The dehydration behaviour of rectorite in the differential scanning calorimetry (DSC) and mass spectroscopy (MS) curves of evolved water, with a peak maximum at 117 ± 2°C, is characteristic of expandable clay minerals with monovalent interlayer cations (in this case Na) stored at 20–25°C and a relative humidity (RH) of about 35–45%. The mass loss of 6.77% indicates <100% swelling layers (Fig. 5; Emmerich et al., 2015) and the water loss at 105°C (H2O) determined by oven heating was also 6.77 mass %, whereas the LOI of the dehydrated sample was 4.69 mass%. Both values are equal to the STA measurements and consistent with Kodama (1966), whereas Brindley (1956) determined a LOI value of 6.04 mass% related to the dry weight, which may reflect a larger organic content.
The traces of organic molecules detected did not appear to result from contamination during sample processing as oxidized organics were detected by a small exothermic peak (0.93 mass%) at 315°C in the DSC curve (Fig. 5), which was shown to be a release of water (m/z = 18) (Fig. 5, lower) and CO2 molecules (m/z = 44, data not shown) by the MS curves (Fig. 5 middle). As the organic matter is scarce and there is no evidence of its intercalation in the interlayer from the measured d values determined by XRD, the organic molecules have a negligible effect on the structural formula. The organic matter is oxidized by heating during STA measurements prior to dehydroxylation of the rectorite and, hence does not affect the trans/cis-vacancy determination.
Dehydroxylation behaviour and trans-/cis-vacancy
Dehydroxylation occurred in two steps with peak maxima at 470°C and 584°C (± 3°C). The mass loss on ignition was 4.67 mass% and this value is less than the stoichiometric value of 4.78 mass%. The deviation is probably due to the uncertainty in determining the onset of dehydroxylation owing to the contemporaneous oxidation of organic material.
TDecomposition of the MS dehydroxylation-related curve revealed an ≈80% peak area below 600°C, which is believed to correspond to tv layers in rectorite (Drits et al., 1995) and ≈20% above 600°C that is attributable to cv layers (Fig. 6). The decomposition was modelled by using the smallest number possible of symmetrical peaks to obtain the best fit.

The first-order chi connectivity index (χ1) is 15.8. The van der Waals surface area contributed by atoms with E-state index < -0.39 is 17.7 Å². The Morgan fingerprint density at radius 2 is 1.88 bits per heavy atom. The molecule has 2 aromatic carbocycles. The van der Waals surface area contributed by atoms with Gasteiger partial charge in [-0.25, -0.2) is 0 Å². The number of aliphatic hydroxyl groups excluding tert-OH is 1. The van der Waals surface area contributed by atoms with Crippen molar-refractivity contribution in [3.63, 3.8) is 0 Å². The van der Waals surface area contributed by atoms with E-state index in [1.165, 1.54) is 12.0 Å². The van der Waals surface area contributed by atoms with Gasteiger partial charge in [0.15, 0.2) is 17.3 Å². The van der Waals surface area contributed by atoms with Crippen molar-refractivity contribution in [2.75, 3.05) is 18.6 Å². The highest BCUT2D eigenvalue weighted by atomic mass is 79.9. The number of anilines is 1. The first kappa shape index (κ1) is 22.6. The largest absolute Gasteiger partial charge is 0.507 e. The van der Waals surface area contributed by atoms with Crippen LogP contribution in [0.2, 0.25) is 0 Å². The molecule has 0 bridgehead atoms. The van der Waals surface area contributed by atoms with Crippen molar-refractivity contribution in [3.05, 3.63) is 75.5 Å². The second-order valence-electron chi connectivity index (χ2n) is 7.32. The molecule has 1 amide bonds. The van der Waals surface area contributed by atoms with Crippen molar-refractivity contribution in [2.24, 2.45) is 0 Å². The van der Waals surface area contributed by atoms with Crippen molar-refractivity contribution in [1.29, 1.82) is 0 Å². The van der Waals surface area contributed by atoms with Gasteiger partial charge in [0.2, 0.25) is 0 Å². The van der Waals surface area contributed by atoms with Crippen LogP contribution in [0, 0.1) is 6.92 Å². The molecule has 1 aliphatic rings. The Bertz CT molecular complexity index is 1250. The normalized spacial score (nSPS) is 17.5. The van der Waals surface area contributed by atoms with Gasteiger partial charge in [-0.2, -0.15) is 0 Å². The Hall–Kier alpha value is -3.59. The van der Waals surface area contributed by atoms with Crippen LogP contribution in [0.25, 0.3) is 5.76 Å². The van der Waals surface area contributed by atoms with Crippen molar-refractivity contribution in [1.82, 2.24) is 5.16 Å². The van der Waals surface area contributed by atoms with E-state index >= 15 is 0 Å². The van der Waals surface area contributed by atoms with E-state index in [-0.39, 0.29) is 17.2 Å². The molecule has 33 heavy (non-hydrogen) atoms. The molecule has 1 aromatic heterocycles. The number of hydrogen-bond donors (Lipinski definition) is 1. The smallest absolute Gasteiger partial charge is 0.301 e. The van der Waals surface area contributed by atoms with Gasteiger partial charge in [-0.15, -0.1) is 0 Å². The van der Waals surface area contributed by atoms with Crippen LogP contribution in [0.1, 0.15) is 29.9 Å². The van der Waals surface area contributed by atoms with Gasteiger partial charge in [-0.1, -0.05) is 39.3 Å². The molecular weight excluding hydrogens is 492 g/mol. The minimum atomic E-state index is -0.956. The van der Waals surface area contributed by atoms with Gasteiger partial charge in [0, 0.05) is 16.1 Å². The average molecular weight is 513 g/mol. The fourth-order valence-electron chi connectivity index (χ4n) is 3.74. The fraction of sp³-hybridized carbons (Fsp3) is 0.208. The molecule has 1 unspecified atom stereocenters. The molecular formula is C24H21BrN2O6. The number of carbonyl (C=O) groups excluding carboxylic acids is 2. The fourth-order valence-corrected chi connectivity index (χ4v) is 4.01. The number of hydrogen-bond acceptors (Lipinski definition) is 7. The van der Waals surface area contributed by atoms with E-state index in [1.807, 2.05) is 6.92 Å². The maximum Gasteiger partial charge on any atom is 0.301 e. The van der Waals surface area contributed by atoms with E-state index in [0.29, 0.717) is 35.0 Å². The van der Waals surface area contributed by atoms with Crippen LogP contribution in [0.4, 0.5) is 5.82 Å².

he slope of the PA-curves obtained from STA analysis in a log plot (data not shown) decreased with decreasing iron content. Because of the small Fe content of the rectorite, extrapolation of the maximum peak temperature for the second dehydroxylation peak of rectorite with a sample weight of 100 mg results in a temperature of ≈600°C and no shift of the tv/cv ratio occurs. The ratio of tv and cv layers determined from peak decomposition seems plausible for a regular interstratification of brammallite and beidellite. Assuming beidellitic layers are mainly tv (Tsipursky & Drits, 1984; Lantenois et al., 2008), the brammallitic layers should contain both tv and cv sites in the octahedral sheet. In accordance with this work, cv layers have been reported to predominate in what are usually, tv-dominated illites and illite fundamental particles within I-S interstratifications containing more than 1.55 and 0.35 Al atoms per F.U. in the octahedral and tetrahedral sheets, respectively (Drits & Zviagina, 2009). Because these data fit well with the assumed brammallitic layers of the Arkansas rectorite, the increased number of cv sites in the brammallitic layers may be a plausible model. The existence of interstratified tv/cv mica is also consistent with Al-rich, cv 1M illite being more stable than tv 1M illite formed during low-temperature diagenesis or hydrothermal conditions (Drits & Zviagina, 2009).
The authors are grateful to G. Wiederholt and M. Zander from the University of Greifswald for supporting the XRF and TEM measurements, respectively. They thank M. Heinle for ICP-OES measurements and L. Delavernhe from the Karlsruhe Institute of Technology for help with graphical presentation. S. Guggenheim and S. J. Kemp are thanked for their constructive reviews of the manuscript.